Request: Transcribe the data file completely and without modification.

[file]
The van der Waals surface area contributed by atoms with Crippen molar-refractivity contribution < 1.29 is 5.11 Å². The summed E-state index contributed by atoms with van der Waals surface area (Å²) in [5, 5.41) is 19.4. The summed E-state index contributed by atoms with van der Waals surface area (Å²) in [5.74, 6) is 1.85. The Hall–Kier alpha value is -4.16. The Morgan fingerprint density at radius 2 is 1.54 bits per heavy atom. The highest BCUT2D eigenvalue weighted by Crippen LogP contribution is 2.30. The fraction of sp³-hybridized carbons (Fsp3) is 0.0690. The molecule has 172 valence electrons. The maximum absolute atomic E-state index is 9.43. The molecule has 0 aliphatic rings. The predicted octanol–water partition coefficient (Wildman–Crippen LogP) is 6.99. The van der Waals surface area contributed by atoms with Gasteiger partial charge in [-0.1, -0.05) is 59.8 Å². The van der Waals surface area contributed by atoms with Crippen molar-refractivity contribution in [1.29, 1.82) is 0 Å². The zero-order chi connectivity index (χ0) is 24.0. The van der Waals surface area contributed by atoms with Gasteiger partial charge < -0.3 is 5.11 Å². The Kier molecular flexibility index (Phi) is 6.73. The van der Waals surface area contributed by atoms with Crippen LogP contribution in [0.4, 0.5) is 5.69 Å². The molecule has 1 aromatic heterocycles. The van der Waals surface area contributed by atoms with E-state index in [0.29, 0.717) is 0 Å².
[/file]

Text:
The van der Waals surface area contributed by atoms with Crippen molar-refractivity contribution < 1.29 is 5.11 Å². The summed E-state index contributed by atoms with van der Waals surface area (Å²) in [5, 5.41) is 19.4. The summed E-state index contributed by atoms with van der Waals surface area (Å²) in [5.74, 6) is 1.85. The Hall–Kier alpha value is -4.16. The Morgan fingerprint density at radius 2 is 1.54 bits per heavy atom. The highest BCUT2D eigenvalue weighted by Crippen LogP contribution is 2.30. The fraction of sp³-hybridized carbons (Fsp3) is 0.0690. The molecule has 172 valence electrons. The maximum absolute atomic E-state index is 9.43. The molecule has 0 aliphatic rings. The predicted octanol–water partition coefficient (Wildman–Crippen LogP) is 6.99. The van der Waals surface area contributed by atoms with Gasteiger partial charge in [-0.1, -0.05) is 59.8 Å². The van der Waals surface area contributed by atoms with Crippen molar-refractivity contribution in [1.29, 1.82) is 0 Å². The zero-order chi connectivity index (χ0) is 24.0. The van der Waals surface area contributed by atoms with Gasteiger partial charge < -0.3 is 5.11 Å². The Kier molecular flexibility index (Phi) is 6.73. The van der Waals surface area contributed by atoms with Crippen LogP contribution in [0.4, 0.5) is 5.69 Å². The molecule has 1 aromatic heterocycles. The van der Waals surface area contributed by atoms with E-state index in [0.29, 0.717) is 0 Å².